writing shader - diffuse and alpha question

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Hi everyone,

I'm just learning about how to write shaders in VEX. I understand how the final pixel color is determined by the diffuse color, lighting, etc. But what I don't understand is how the shader handles the pixel color when it it is slightly transparent and there are other polygons behind it. If I have a box with transparency, does it execute the code twice and get the final color by getting the color for the front face of the box and adding the color for the back face of the box?

For example: I have a grid with a grey color on it and grey alpha. If I copy this grid a few times so that there are several that I'm looking through in a row, the final color gets brighter than the original grey. This happens with default VEX shaders like VEX Constant. But this seems incorrect. The color shouldn't be any brighter than my original diffuse color. How do I get the final value for Cf so that it doesn't get brighter when layered?

What I'm eventually trying to do is create a cloud using grids (like sprites) with puffy texture maps, all bunched together. Each grid has a greyish puff on it, but when they are bunched together, the cloud gets bright white and loses all its detail. I'm using “VEX decal2” by Side Effects, and figure that I'll have to modify it to get the effect I want.

Thanks!
Christine Smith
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chrsmith2
For example: I have a grid with a grey color on it and grey alpha. If I copy this grid a few times so that there are several that I'm looking through in a row, the final color gets brighter than the original grey. This happens with default VEX shaders like VEX Constant. But this seems incorrect. The color shouldn't be any brighter than my original diffuse color. How do I get the final value for Cf so that it doesn't get brighter when layered?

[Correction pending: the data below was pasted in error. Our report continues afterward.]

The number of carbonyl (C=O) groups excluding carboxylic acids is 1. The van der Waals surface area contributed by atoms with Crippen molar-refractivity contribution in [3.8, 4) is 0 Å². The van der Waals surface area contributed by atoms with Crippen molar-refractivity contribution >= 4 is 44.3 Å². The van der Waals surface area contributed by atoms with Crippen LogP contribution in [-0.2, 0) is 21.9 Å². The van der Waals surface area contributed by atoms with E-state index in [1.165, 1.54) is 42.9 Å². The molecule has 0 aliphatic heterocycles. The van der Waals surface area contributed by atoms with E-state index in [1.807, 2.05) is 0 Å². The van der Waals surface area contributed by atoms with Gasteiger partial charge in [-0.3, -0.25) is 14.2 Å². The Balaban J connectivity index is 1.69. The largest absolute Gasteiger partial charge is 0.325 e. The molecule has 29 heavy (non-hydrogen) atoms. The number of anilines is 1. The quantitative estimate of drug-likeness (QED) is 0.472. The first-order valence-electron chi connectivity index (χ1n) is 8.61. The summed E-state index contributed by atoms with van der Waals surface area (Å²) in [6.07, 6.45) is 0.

Well….the bad news is that light is additive. A red light + blue light + green light = a white light.

In the case of the gray/grey/semi-white grids the math goes something like this.
First grid is gray….but lets 50%of the light gets passed through it…..so if you have a 3 girds stacked you get .5 + (.5 *1/2) + (.5*1/2 * 1/2)

Where .5 is the gray color of the grid…and the 1/2 is the amount of light that gets passed through. Only 25% of the third grid's light gets through because it has to pass through 2 grids with 50% opacity.

Ironically its this property that gives clouds their neat fluffy look. (That and self shadowing).

If your clouds are getting washed out and all white try reducing the intensity/opacity of each layer.

Another (and more fun) alternative is to check out i3d. Basically you create 3d texture maps which are used to make clouds.

Check out Techimages' contrail tutorials…they might help.

http://www.techimage.co.uk/products/houdini/houdini_tutorials.html [techimage.co.uk]

grumpy tired jim.
if(coffees<2,round(float),float)
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